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Title: Novel convolution-based processing techniques for application in chemical sensing
Author: Taylor, James E.
ISNI:       0000 0004 2709 4828
Awarding Body: University of Warwick
Current Institution: University of Warwick
Date of Award: 2010
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The electronic nose is a device developed to mimic the human olfactory system. Despite raising interest from applications in the field of medicine, quality control, environmental control and security, such devices remain inferior to their biological counterparts. As the biological system is explored further, new discoveries generate new ways of thinking in creating electronic nose devices. This has led to a large variety of sensors and devices, all of which produce data that requires processing. The data are processed to extract information that can be used to classify or quantify the input to the electronic nose. However, as the devices have advanced, the data processing techniques have remained relatively static, refinements of established statistical methods. Recently, investigation into the phenomenon of nasal chromatography has brought about the development of a new class of electronic nose device; the artificial olfactory mucosa. Taking advantage of a retentive effect, inspired by the aqueous mucous layer covering the olfactory epithelium, this new device produces data whose spatio-temporal properties have not been seen in the field of chemical sensing before. Thus there is a need to develop new processing approaches to obtain the information being produced by these new devices. In this thesis, a new processing approach is presented, centred on the use of convolution to produce characteristic signals which contain information arising from a sensor space that is separated both spatially and temporally, realised in the form of multiple sensor arrays separated by retentive columns or channels. This combined signal is then used to extract an information rich feature set that can be passed on to classifiers or quantifiers to make practical use of the data. This method is simulated on data collected during the development of the artificial olfactory mucosa to validate its use, and then applied to several sets of real world data, collected from a variety of devices; from current e-nose technologies to newly developed artificial olfactory mucosa devices. The simulations put the device in very noisy conditions and the processing approach deals well with a high level of noise in most circumstances, its performance only deteriorating in the presence of extremely high levels of sensor drift. However, it is shown that this method not only has validity when dealing with the advanced devices for which it is intended, but also shows an improvement over standard processing approaches when utilised in conjunction with current technologies. Utilising convolution on data collected from current devices, methods are developed where the characteristic signal can be generated internally from a single array, and when applied, produce improvements over standard processing approaches.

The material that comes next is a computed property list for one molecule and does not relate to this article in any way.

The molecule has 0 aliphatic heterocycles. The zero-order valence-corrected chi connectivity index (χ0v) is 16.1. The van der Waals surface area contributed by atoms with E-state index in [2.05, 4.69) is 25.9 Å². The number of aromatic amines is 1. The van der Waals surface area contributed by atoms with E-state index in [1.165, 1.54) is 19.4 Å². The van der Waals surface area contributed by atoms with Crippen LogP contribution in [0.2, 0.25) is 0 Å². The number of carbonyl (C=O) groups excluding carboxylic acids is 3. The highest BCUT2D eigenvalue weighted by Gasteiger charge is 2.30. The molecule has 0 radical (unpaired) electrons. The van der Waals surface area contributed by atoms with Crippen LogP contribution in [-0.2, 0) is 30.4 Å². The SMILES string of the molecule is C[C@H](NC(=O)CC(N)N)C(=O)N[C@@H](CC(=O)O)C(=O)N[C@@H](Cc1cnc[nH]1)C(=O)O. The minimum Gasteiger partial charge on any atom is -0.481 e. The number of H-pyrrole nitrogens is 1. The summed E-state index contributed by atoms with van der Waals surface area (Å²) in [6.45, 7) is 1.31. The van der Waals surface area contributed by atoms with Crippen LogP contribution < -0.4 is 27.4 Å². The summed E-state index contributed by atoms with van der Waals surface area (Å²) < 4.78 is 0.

Supervisor: Not available Sponsor: Engineering and Physical Sciences Research Council (EPSRC)
Qualification Name: Thesis (Ph.D.) Qualification Level: Doctoral
EThOS ID:  DOI: Not available
Keywords: QA Mathematics ; TP Chemical technology